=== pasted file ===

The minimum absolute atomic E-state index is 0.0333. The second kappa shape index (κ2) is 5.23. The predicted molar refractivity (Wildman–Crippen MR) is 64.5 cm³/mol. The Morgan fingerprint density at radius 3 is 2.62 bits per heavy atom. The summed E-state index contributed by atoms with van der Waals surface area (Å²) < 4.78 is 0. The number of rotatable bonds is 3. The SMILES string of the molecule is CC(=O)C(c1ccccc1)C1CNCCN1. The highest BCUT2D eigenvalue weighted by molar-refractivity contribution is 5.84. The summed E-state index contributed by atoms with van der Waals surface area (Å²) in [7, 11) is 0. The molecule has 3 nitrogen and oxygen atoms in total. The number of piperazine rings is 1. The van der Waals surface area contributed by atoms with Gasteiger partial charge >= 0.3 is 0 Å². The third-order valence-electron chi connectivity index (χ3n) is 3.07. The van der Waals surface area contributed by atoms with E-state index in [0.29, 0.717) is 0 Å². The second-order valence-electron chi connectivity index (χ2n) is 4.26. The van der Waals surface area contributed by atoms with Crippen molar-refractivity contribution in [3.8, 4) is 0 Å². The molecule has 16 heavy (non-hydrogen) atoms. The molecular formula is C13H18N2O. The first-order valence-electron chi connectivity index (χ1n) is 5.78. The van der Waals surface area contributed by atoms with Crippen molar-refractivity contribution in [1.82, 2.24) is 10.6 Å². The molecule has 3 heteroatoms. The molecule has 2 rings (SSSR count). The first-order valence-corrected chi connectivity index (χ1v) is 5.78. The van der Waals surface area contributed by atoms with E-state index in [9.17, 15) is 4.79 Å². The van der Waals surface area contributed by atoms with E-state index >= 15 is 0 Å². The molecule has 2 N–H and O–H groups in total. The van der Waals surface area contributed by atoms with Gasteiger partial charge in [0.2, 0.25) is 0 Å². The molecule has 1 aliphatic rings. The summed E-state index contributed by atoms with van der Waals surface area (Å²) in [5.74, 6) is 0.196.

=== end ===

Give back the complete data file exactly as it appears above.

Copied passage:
The minimum absolute atomic E-state index is 0.0333. The second kappa shape index (κ2) is 5.23. The predicted molar refractivity (Wildman–Crippen MR) is 64.5 cm³/mol. The Morgan fingerprint density at radius 3 is 2.62 bits per heavy atom. The summed E-state index contributed by atoms with van der Waals surface area (Å²) < 4.78 is 0. The number of rotatable bonds is 3. The SMILES string of the molecule is CC(=O)C(c1ccccc1)C1CNCCN1. The highest BCUT2D eigenvalue weighted by molar-refractivity contribution is 5.84. The summed E-state index contributed by atoms with van der Waals surface area (Å²) in [7, 11) is 0. The molecule has 3 nitrogen and oxygen atoms in total. The number of piperazine rings is 1. The van der Waals surface area contributed by atoms with Gasteiger partial charge >= 0.3 is 0 Å². The third-order valence-electron chi connectivity index (χ3n) is 3.07. The van der Waals surface area contributed by atoms with E-state index in [0.29, 0.717) is 0 Å². The second-order valence-electron chi connectivity index (χ2n) is 4.26. The van der Waals surface area contributed by atoms with Crippen molar-refractivity contribution in [3.8, 4) is 0 Å². The molecule has 16 heavy (non-hydrogen) atoms. The molecular formula is C13H18N2O. The first-order valence-electron chi connectivity index (χ1n) is 5.78. The van der Waals surface area contributed by atoms with Crippen molar-refractivity contribution in [1.82, 2.24) is 10.6 Å². The molecule has 3 heteroatoms. The molecule has 2 rings (SSSR count). The first-order valence-corrected chi connectivity index (χ1v) is 5.78. The van der Waals surface area contributed by atoms with E-state index in [9.17, 15) is 4.79 Å². The van der Waals surface area contributed by atoms with E-state index >= 15 is 0 Å². The molecule has 2 N–H and O–H groups in total. The van der Waals surface area contributed by atoms with Gasteiger partial charge in [0.2, 0.25) is 0 Å². The molecule has 1 aliphatic rings. The summed E-state index contributed by atoms with van der Waals surface area (Å²) in [5.74, 6) is 0.196.